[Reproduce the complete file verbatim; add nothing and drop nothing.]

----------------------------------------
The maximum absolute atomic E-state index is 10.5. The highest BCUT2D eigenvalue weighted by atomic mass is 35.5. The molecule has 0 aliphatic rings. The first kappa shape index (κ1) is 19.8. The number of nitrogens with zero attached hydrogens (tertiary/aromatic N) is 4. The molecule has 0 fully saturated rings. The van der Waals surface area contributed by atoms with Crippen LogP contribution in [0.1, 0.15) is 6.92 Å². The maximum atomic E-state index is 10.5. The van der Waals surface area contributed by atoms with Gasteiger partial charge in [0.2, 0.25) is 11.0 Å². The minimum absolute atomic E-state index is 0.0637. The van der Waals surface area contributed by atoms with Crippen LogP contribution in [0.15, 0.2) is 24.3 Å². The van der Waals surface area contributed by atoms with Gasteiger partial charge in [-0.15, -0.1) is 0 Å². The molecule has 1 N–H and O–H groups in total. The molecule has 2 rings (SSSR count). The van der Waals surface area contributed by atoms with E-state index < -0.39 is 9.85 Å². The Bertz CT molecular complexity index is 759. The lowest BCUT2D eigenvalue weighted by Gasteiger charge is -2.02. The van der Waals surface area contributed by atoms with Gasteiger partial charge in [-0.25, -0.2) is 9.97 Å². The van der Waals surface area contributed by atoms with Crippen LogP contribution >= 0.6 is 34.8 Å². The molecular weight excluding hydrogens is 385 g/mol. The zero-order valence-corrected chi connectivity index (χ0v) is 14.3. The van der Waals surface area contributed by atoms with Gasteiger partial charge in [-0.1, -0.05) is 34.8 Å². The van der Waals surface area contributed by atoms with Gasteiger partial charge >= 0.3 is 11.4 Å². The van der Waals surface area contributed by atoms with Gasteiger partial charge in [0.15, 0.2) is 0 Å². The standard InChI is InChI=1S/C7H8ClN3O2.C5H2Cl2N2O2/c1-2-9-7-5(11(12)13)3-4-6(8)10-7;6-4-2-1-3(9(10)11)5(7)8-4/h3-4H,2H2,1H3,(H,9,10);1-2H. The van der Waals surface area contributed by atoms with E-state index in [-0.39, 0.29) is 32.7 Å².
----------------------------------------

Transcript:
The maximum absolute atomic E-state index is 10.5. The highest BCUT2D eigenvalue weighted by atomic mass is 35.5. The molecule has 0 aliphatic rings. The first kappa shape index (κ1) is 19.8. The number of nitrogens with zero attached hydrogens (tertiary/aromatic N) is 4. The molecule has 0 fully saturated rings. The van der Waals surface area contributed by atoms with Crippen LogP contribution in [0.1, 0.15) is 6.92 Å². The maximum atomic E-state index is 10.5. The van der Waals surface area contributed by atoms with Gasteiger partial charge in [0.2, 0.25) is 11.0 Å². The minimum absolute atomic E-state index is 0.0637. The van der Waals surface area contributed by atoms with Crippen LogP contribution in [0.15, 0.2) is 24.3 Å². The van der Waals surface area contributed by atoms with Gasteiger partial charge in [-0.15, -0.1) is 0 Å². The molecule has 1 N–H and O–H groups in total. The molecule has 2 rings (SSSR count). The van der Waals surface area contributed by atoms with E-state index < -0.39 is 9.85 Å². The Bertz CT molecular complexity index is 759. The lowest BCUT2D eigenvalue weighted by Gasteiger charge is -2.02. The van der Waals surface area contributed by atoms with Gasteiger partial charge in [-0.25, -0.2) is 9.97 Å². The van der Waals surface area contributed by atoms with Crippen LogP contribution >= 0.6 is 34.8 Å². The molecular weight excluding hydrogens is 385 g/mol. The zero-order valence-corrected chi connectivity index (χ0v) is 14.3. The van der Waals surface area contributed by atoms with Gasteiger partial charge in [-0.1, -0.05) is 34.8 Å². The van der Waals surface area contributed by atoms with Gasteiger partial charge >= 0.3 is 11.4 Å². The van der Waals surface area contributed by atoms with Gasteiger partial charge in [0.15, 0.2) is 0 Å². The standard InChI is InChI=1S/C7H8ClN3O2.C5H2Cl2N2O2/c1-2-9-7-5(11(12)13)3-4-6(8)10-7;6-4-2-1-3(9(10)11)5(7)8-4/h3-4H,2H2,1H3,(H,9,10);1-2H. The van der Waals surface area contributed by atoms with E-state index in [-0.39, 0.29) is 32.7 Å².